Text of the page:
B. Smith-Mannschott wrote:
> Let me try to explain the thinking that lead to the current design of
> my 3404 patch, and see if that helps answer your questions. In this
> description I'll be distinguishing between SOURCE repositories and
> TARGET repositories.
> # why provide an option at all?
> eol-style normalization *should* be a no-op when synchronizing SOURCE
> repositories that don't require it. I'm just a little squeamish about
> silently fixing up what I'm syncing without having been asked by the
> user to do so.
> # why store the option as a property of the TARGET repository?
> Some SOURCE repositories require eol-normalization in order to be
> successfully synced to a TARGET using svnsync 1.6. Other source
> repositories do not.
> Largely, this is a question of whether or not the source repository
> has accepted commits from Subclipse on Windows in the past.
> A source repository that requires eol-normalization *now* will
> probably require it forever. We can't rely on the owner of the
> source repository taking the time to do a dump->normalize->load.
> A source repository that does not require eol-normalization *now*
> probably won't require it in the future, as the defect in Subclipse
> on Windows has been fixed.
> From this I conclude:
> The answer to the question "does this SOURCE repository require
> eol-normalization in order to be successfully synced with svnsync
> 1.6?" is a property of the SOURCE and is *unlikely* to change.
> We have no way to associate this flag with the SOURCE, since it's
> outside of our control. The next logical place to store it is with
> the TARGET.
> Therefore, I chose to provide this as an option to the init subcommand
> so that the TARGET would remember this setting. This allows you, as
> the creator of the TARGET repository to "set and forget" this.
You first explain how it makes sense to store in the source, and then opt
out to storing in the target? In effect, if you have only a single source
that needs normalizing, all sources will have to be normalized.
This adds to the argument I make further below...
> # why store the option as a revprop in r0?
> This seems to be where svnsync stores its metadata. Who am I to
> question that?
> # Problems with this design
> In order to pass --fix-svn-prop-eol-style to init, you need to
> *already* know that SOURCE requires it. The usual way to learn this
> is by attempting first without --fix-svn-prop-eol-style and then
> failing at some point during the initial sync. Possibly after hours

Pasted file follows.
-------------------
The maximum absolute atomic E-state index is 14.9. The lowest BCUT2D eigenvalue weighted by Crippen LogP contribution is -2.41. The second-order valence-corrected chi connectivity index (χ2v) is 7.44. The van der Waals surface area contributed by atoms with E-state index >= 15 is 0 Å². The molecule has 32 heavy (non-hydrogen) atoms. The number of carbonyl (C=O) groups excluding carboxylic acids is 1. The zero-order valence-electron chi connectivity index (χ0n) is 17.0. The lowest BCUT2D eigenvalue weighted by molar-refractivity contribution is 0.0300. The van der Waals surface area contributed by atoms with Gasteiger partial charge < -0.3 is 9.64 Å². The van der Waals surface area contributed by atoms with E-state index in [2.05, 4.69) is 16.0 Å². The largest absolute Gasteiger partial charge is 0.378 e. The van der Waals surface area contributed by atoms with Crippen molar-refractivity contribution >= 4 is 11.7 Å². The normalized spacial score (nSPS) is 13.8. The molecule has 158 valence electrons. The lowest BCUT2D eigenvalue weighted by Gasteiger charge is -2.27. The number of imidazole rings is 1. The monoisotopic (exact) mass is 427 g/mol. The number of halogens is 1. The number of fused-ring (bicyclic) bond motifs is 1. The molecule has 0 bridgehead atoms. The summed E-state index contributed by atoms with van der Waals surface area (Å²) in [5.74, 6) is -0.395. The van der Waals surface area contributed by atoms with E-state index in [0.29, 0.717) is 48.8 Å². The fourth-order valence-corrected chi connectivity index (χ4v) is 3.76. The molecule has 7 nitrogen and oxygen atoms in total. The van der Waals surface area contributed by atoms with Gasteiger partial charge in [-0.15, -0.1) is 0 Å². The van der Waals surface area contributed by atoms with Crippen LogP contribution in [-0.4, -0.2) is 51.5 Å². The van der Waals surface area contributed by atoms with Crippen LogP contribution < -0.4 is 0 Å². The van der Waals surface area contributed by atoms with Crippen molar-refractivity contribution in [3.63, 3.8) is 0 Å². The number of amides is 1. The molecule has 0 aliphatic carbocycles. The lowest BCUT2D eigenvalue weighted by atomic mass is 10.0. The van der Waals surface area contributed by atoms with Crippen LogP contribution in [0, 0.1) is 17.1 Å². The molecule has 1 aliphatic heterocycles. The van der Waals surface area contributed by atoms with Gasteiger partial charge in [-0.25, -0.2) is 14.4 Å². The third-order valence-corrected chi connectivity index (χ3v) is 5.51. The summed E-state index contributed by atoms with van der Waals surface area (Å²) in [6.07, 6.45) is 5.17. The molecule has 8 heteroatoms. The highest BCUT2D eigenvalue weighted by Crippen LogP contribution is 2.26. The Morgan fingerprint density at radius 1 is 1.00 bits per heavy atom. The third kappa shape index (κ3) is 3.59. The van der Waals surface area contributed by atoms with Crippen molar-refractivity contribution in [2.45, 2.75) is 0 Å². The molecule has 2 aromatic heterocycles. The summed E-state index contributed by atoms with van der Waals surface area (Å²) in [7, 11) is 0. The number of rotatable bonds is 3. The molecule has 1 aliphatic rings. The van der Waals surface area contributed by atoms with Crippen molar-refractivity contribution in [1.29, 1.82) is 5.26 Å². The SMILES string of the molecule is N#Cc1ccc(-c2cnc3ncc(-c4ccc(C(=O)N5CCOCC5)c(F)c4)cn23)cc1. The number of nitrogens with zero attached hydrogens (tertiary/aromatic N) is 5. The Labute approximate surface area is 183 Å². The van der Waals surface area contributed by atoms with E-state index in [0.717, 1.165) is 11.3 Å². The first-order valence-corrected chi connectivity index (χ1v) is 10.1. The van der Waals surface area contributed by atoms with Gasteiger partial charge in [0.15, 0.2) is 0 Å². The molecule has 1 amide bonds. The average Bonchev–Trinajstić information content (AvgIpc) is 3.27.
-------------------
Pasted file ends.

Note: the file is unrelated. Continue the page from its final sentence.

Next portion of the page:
> and thousands of revisions. Clearly, this is a bit of a
> chicken-and-the-egg problem.
> A user in this situation has three options:
> 1. start over by creating a new TARGET, passing
> --fix-svn-prop-eol-style this time.
> 2. manually set svn:sync-fix-svn-prop-eol-style on r0
> 3. remember to always pass --fix-svn-prop-eol-style to future calls to
> sync and copy-revprops.
> I don't like the first option because it means repeating all the work
> already done up to the point of the first failure.
> I don't like option two because it feels like a hack.
> I don't like option three because it requires the owner of the TARGET
> repository to remember which of his clones require
> fix-svn-prop-eol-style and which do not. This because a configuration
> headache when one want to, e.g. sync a directory full of TARGET
> # What I'd really like
> A subcommand to manipulate this flag, so that it can be set as
> required after the first failure shows up. Alternatively,
> --fix-svn-prop-eol-style on sync and copy-revprops could be made
> "sticky", causing all future calls (even without the flag) to do
> eol-style normalization.)
Your reasoning makes a lot of sense, but is based on the assumption that it
is required to be able to switch this on and off.
a) If you svnsync (with svn >= 1.6), and you ever encounter an inconsistent
eol, your *only* option to successfully sync is to convert the line ending.
If you choose not to convert, you might as well delete the target repos.
My conclusion here is that we should always convert, but say that we did, if
Can you deliver a use case where it's absolutely required not to carry out
an svnsync in case the props' eols are inconsistent?
b) Searching for inconsistent line endings is cheap. Running the check on
already consistent properties is a matter of scanning the contents once.
This is neglectable in the face of transmitting the data over the network.
Adding configuration options, documentation thereof and creating a new -r0
property is, IMHO, quite disproportionate. So...
> # The simplest design
> The simplest design would just always do eol-style normalization, but
> I'm hesitant about this.
I'm not :)
Thanks a lot for your effort, I can see there is a lot of thought in it and
your patch makes a lot of sense. I'm saying this 'cause I don't want to put
you off by rejecting a large chunk of your distinguished work.
At the end of the day, though, I hope you agree that it's too much code for
too cheap and straightforward a thing.
Btw, about using svn_subst_translate_cstring2() -- from what brane says it
seems that this function is too expensive to be used "all the time", like in
my solution. I'll investigate a litte more. We'd also need some indicator
whether anything was changed. I'm thinking either write a new string
function to do just that, or try to re-use the existing function that only
*checks* for consistency and then do the more expensive conversion if the
check says so. (just thinking aloud)
I'll look into this some further and will probably commit a patch pretty
soon, implementing "the simplest design". If the need arises, we can still
add your configuration code on top of that.
Let me say again, I hope you've found hacking Subversion being fun, and that
you might come back and fix more things :)
Received on 2009-05-22 02:44:14 CEST